Wednesday, April 22, 2020

The Dark Shadows Daybook: April 22


Taped on this day in 1968: Episode 480

Heads up! Julia wigs out when she finds out Lang’s big plan, but will Jeff Clark continue to stick his neck out? Barnabas: Jonathan Frid. (Repeat; 30 min.)

Lang persuades Barnabas to recruit Julia’s hypnotic aid to relieve Jeff Clark of his near beheading. When Julia learns the truth, she vows to help the experiment but decides to call the cops on Lang, instead.

Mention the Adam storyline to fans, and -- because Adam is a big, shambling lug unconnected to the overall Collins family -- you’ll see an expression that is worn typically only by xenophobic toddlers dragged to cheese expos. Since Adam is missing a head, it may be the wrong time to talk about him as a sex symbol. However, it’s the perfect time to figure out why the Adam storyline is there, both in the saga’s timeline and to explain why it’s there at all in the overall series. Back in the days of VHS or strip syndication reruns, these questions were as useless as an AA meeting in the drawing room. You were lucky to see any of the show. Whatever fell into your lap from the gods of money, tv timing, and Suncoast was a randomly distributed bauble. Now, with the entire show in free streaming on Tubi, it’s only proper to see the show as One Big Red Marble that you consider all at once.

So, what I’m getting at is that the Adam storyline is the most important one to the series.

Like Adam, himself, it is a mechanical kind of importance. It is the fulcrum on which Barnabas’ journey gains its most important leverage… and it does similar things for Julia. I bring it up because we are seeing the choices in an episode like 480 that galvanizes that change. It is the change that will be celebrated in 1897, then challenged relentlessly until 1840 provides the opportunity for them to reclaim their moral identity for the final time. Right now, they’re just finding out that they have a moral identity to later reclaim.

Barnabas’ exploitation of Julia’s love gets Lang to put his gun away, which is always a calming sight in a lab full of overpowered electronics and wildly volatile chemicals. He merely wants one more decapitation… one more life so that her subscription to Scientific American wasn’t wasted. It’s an odd choice by Barnabas in the light of the man he will be for much of the series, but practically Dalai Lamatic compared to the creature Angelique made him. He would probably even help Lang give the head donor some novocaine so the decapitation would be something they’d never even notice. It seems like he almost has her convinced. Barnabas is doing this for both survival and love, so she should apply the same measure. But Barnabas Collins is no Vicki Winters in the siren department, and Julia’s love suddenly falters when the price is sawing a man’s head off… although if she chose carefully, it would somewhat reduce the catering bill at the wedding. So, both Barnabas and Julia are aware of the moral stakes at play, and even though Julia is passing the test and Barnabas is failing, he is aware that he’s failing as he moves from the world of the beast to the world of man.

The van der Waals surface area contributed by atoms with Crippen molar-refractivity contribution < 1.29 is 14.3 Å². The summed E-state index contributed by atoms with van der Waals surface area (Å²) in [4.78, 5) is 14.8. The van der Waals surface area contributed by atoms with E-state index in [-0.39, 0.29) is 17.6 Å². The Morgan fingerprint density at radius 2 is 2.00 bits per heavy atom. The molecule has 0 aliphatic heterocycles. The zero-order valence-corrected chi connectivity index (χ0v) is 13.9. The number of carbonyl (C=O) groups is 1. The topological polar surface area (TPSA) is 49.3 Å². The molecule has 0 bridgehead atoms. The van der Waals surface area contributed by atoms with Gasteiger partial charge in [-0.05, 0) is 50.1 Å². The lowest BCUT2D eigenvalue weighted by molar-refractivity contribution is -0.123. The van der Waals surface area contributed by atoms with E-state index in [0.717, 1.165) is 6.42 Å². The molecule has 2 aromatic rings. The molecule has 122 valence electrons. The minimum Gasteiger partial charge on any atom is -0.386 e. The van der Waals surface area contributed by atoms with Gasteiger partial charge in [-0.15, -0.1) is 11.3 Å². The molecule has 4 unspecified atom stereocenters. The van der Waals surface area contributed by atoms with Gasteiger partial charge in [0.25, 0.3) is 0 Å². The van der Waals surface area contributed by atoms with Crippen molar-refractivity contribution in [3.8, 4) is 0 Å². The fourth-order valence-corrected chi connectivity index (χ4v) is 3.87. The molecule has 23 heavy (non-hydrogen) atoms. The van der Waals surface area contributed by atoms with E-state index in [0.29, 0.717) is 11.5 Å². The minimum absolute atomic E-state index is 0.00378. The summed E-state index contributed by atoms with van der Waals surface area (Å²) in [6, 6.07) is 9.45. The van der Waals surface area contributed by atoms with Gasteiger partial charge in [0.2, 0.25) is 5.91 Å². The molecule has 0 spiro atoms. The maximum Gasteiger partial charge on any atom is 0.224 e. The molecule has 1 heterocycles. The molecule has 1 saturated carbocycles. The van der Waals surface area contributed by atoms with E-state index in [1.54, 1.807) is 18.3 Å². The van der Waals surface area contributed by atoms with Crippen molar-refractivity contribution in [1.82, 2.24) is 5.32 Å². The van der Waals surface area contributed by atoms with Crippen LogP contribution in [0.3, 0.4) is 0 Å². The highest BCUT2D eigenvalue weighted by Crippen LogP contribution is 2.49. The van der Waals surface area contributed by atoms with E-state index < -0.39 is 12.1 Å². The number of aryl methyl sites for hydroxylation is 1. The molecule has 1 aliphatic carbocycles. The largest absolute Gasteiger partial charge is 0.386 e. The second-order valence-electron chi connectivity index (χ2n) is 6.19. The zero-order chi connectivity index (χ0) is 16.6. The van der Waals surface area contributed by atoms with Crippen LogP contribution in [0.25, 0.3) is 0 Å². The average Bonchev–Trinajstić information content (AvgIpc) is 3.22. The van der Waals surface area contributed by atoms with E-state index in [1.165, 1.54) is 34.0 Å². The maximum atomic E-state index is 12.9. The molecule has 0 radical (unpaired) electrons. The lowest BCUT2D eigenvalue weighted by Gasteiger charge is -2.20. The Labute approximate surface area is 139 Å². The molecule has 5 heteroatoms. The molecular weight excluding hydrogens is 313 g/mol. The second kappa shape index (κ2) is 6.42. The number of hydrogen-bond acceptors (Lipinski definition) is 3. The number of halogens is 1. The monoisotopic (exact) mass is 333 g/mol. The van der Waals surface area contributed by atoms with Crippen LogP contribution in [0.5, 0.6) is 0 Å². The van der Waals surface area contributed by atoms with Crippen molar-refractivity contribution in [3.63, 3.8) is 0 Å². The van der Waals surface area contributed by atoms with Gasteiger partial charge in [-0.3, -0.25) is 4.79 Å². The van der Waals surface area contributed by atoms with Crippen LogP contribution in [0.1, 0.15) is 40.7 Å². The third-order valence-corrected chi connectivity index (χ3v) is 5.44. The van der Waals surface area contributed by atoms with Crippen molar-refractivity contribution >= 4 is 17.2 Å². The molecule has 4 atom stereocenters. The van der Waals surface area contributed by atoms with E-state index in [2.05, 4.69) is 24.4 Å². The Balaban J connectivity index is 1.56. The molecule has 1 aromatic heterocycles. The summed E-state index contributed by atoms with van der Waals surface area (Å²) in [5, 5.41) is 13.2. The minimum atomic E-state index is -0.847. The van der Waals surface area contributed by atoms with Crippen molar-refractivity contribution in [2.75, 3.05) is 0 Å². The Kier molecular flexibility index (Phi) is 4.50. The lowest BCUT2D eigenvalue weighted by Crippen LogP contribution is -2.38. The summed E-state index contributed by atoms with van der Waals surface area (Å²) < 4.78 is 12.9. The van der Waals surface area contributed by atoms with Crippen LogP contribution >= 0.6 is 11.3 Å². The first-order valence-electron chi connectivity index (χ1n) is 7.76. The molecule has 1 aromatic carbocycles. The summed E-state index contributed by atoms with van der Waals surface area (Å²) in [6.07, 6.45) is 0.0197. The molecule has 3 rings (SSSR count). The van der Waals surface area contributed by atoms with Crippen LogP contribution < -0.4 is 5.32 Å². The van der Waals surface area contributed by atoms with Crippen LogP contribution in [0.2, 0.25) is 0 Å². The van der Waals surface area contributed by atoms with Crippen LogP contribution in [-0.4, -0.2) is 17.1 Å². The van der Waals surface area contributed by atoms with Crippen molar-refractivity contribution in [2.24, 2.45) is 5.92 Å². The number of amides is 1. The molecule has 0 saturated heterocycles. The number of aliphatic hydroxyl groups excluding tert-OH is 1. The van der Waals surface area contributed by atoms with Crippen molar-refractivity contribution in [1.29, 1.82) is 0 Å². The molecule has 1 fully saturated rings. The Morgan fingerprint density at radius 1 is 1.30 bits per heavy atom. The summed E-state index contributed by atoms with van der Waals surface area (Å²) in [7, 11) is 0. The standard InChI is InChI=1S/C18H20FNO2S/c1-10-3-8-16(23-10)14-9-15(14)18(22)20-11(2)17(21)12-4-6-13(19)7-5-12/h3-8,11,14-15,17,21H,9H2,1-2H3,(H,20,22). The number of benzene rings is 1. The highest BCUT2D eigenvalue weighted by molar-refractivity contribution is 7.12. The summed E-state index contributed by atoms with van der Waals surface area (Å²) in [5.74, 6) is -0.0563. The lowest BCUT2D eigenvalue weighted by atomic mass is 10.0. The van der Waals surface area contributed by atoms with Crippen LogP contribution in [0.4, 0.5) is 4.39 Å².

Lang is crucial to the spectrum because he is a fusion of the best and worst of Barnabas and Julia. He’s a monstrous sociopath and a man of science. Both can see the worst of themselves in him, and both can see the strange optimism and sense of purpose that will be their greatest motivational ally.

Everyone is a swinger, here. Lara Parker sells total sincerity and total nonsense -- with a dash of seething jealousy -- as she thanks Julia for being her only friend at Collinwood. Unbeknownst to Julia, they have everything in common. Both came to the area to do specific jobs the Collinses couldn’t or wouldn’t do. Both have esoteric powers to bend minds and bodies. Both arrived there under false pretenses. Both are in love with Barnabas. Two women enter, only one will leave on her feet. Julia may not have Barnabas when she leaves 1840, but she does have Julia.

Jonathan Frid’s nervousness is once again his ally. Just as he flubs a few lines, so does Barnabas because that’s what people do at gunpoint. Grayson Hall has the unenviable task of having to Scream a Whole Lot, and this episode is the special delight of people who like to say she’s a bad actor. No, she’s a great actor. She’s a pro who was told to Scream a Whole Lot, and that’s exactly what she did. Roger Davis deserves special kudos for epitomizing the stakes of the episode. First roofied by Lang and then tied up in a bedroom, he arises from a slumber of uncomfortable subtext to explain to Julia what’s happening. The dialogue deals a lot with stealing his head, and Davis does what actors are supposed to do. He justifies its authenticity. Tough words to pull off? Whether it were Shakespeare at his wordiest or poorly translated Strindberg, he had flirted with both and more as a stage actor and a teacher. If he can make much of that sound true, he can sell a man’s reasonable concern with decapitation.

A last note in terms of when this falls. The show had not yet given up on the idea of Barnabas’ soul entering a new body with a new face. Considering that this was in and around the first anniversary of the debut of Barnabas Collins, it would not surprise me if this were also in and around the time for contract renegotiations. Could this have been a subtle message from Dan Curtis (the Sultan of Subtlety) that Dark Shadows may have needed Barnabas Collins, but Barnabas Collins doesn’t necessarily need Jonathan Frid?

Of course, this is a wild theory, but I know that it would be on my mind were I there.

This episode hit the airwaves on April 26, 1968.

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